Source: Valuation Office Agency (VOA), 13 September 2021.

In addition, £144 million of discretionary funding will be provided for local authorities to support households that need help and are not eligible for the council tax rebate.

The Chancellor confirmed the government would proceed with existing plans to extend the Warm Home Discount by nearly a third – with an additional three million vulnerable households projected to benefit from the scheme.

However, some bodies are warning the government’s measures will not reach all households. 

Independent think-tank, Resolution Foundation, noted while the government’s Energy Bills Rebate Plan was “ambitious,” it would “reduce but far from end the rise in fuel stress this April” – stating “the number of families” suffering fuel stress was “still set to double” to five million.

According to the most recent data available from the Department for Business, Energy and Industrial Strategy (BEIS), 13.7% (5,417) of households within Watford were in fuel poverty throughout 2019.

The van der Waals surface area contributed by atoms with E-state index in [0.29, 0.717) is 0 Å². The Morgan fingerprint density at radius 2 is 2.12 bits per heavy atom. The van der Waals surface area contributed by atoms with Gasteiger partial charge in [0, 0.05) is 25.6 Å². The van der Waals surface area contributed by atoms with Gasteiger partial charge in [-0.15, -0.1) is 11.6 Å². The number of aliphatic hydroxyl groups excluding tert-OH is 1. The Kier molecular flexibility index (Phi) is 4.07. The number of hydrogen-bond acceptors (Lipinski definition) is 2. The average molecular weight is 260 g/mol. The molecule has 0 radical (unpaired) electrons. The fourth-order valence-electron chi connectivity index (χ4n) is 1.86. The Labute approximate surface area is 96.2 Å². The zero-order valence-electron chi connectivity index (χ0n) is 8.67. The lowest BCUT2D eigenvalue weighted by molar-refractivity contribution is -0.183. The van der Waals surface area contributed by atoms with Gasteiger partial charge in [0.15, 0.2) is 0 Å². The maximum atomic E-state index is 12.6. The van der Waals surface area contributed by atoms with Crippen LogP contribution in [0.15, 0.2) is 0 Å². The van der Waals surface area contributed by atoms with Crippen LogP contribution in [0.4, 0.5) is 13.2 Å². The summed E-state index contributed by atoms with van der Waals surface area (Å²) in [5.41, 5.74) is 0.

Furthermore, 12,110 residents in Watford received the Winter Fuel Payment (an annual tax-free payment for older people to help with heating costs) from the Department for Work and Pensions (DWP), during 2019/20.

The extensive use of gas as an energy source means very few households are immune to rising bill prices – given 95% of UK homes are centrally heated.

Citizens Advice has seen a record demand for crisis support, as more people sought advice from the charity in January than at any point since the pandemic began. 

Emma Burgham, Chief Officer at Citizens Advice Watford, said: “Here at Citizens Advice Watford we’re really concerned about the impact of the energy price cap rise on Watford residents.

“We have already seen a 46% increase in the number of people coming to us about fuel debt and the energy cap rise is going to put unmanageable pressures on people who are already struggling with both fuel and food poverty. 

“We will continue to do all we can to give advice on how residents can save energy, manage their budgets and deal with energy bills, but we know that many will simply not be able to afford heating. 

“We are here to support people whatever their circumstances and are fully expecting an increase in the need for our expert debt advice and access to foodbanks.

“Anyone needing help can call us on 0800 144 8848, contact us via our website, or come to our drop in service on Tuesday to Thursday mornings.”